At the start of a project, the focus is never on the boring, legal, stuff. Understandably, everyone is more interested in the creative process, making it a success. However, not getting the legals right initially can leave you in a difficult (and potentially expensive) position down the line.
Friend or foe?
Imagine you engage someone to create something for you, eg a mobile application, website, or marketing materials. They are not your employee – you are friends. Something goes wrong and you fall out. If you did not sort out the contract initially, you could end up being unable to use their work or face a hefty price tag to secure the rights you need, even though you have already paid for the work.
You do not necessarily own the copyright in work just because you paid for the work to be carried out.
What is copyright? It is an intellectual property right arising automatically on creation in things like software, designs, written materials, photographs.
If the person generating a copyright work for you is your employee, then the copyright should normally belong to you. If they are a contractor or consultant, then copyright will stay with them, unless you agree otherwise with them in writing.
This may be a low risk if you remain fast friends. But if you fall out, it could be a weapon they use against you and:
- If you want investment in your business in the future, and the contractor’s work is a key asset, how will you prove ownership? Investors like things tidy – and a loose end like this could cost you.
- If the contractor owns the copyright in the work, there is nothing (short of an agreement with you) to stop them using it themselves, or for one of your competitors.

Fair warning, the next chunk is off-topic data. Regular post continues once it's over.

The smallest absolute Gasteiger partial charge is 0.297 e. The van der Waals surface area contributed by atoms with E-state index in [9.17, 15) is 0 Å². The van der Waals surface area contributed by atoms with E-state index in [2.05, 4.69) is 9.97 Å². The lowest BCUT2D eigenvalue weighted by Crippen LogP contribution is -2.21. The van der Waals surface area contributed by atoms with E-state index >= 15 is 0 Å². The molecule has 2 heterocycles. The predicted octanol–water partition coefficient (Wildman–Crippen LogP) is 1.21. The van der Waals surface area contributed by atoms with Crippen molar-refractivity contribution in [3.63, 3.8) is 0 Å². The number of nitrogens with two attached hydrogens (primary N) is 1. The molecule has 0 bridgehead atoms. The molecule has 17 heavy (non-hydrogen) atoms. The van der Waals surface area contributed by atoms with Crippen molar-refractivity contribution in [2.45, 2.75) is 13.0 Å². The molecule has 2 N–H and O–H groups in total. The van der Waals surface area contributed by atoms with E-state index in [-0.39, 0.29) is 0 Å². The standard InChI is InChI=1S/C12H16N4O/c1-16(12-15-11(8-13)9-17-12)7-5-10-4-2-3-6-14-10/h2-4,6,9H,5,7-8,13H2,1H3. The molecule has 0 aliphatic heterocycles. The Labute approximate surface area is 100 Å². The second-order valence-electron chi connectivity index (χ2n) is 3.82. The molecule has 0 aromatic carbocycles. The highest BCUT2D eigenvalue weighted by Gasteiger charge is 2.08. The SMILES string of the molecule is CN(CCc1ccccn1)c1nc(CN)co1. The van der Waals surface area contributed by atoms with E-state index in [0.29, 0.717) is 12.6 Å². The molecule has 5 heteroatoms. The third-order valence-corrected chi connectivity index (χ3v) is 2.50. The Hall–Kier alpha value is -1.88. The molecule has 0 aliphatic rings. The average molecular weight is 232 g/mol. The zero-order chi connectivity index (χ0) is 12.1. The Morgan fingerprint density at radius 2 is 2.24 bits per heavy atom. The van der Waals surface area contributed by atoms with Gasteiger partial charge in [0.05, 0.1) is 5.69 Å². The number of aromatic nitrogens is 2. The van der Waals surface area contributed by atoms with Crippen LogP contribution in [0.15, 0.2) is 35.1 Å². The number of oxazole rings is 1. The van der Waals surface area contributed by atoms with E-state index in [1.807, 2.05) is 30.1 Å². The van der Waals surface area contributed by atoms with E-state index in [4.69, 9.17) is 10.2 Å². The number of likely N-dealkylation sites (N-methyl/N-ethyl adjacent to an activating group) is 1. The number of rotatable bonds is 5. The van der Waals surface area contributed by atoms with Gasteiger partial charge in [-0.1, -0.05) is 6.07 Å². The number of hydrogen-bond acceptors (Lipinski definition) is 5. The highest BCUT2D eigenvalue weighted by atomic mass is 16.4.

Another concern is whether you have adequate protection if they have “borrowed” their work from another source – and the owner of the original work comes after you for copyright infringement.
Here is some guidance on dealing with contractors:
- If you appoint a contractor, the starting point is that they (or their company if they operate through one) will own copyright in everything they create for you – unless you get an assignment (see point 3 below).
- You should ensure that your contractor has not copied the work from another source. You can ask them for warranties (promises) in your contract, that it is solely their own original work.
- To transfer copyright, you need an assignment from the contractor, in writing, signed by them. If they operate through a company you may need an agreement with the company and the contractor.
Frances Anderson is a Consultant at VWV, a national law firm with a growing office and presence in Birmingham. Frances can be contacted on 0121 227 3708 or at email@example.com.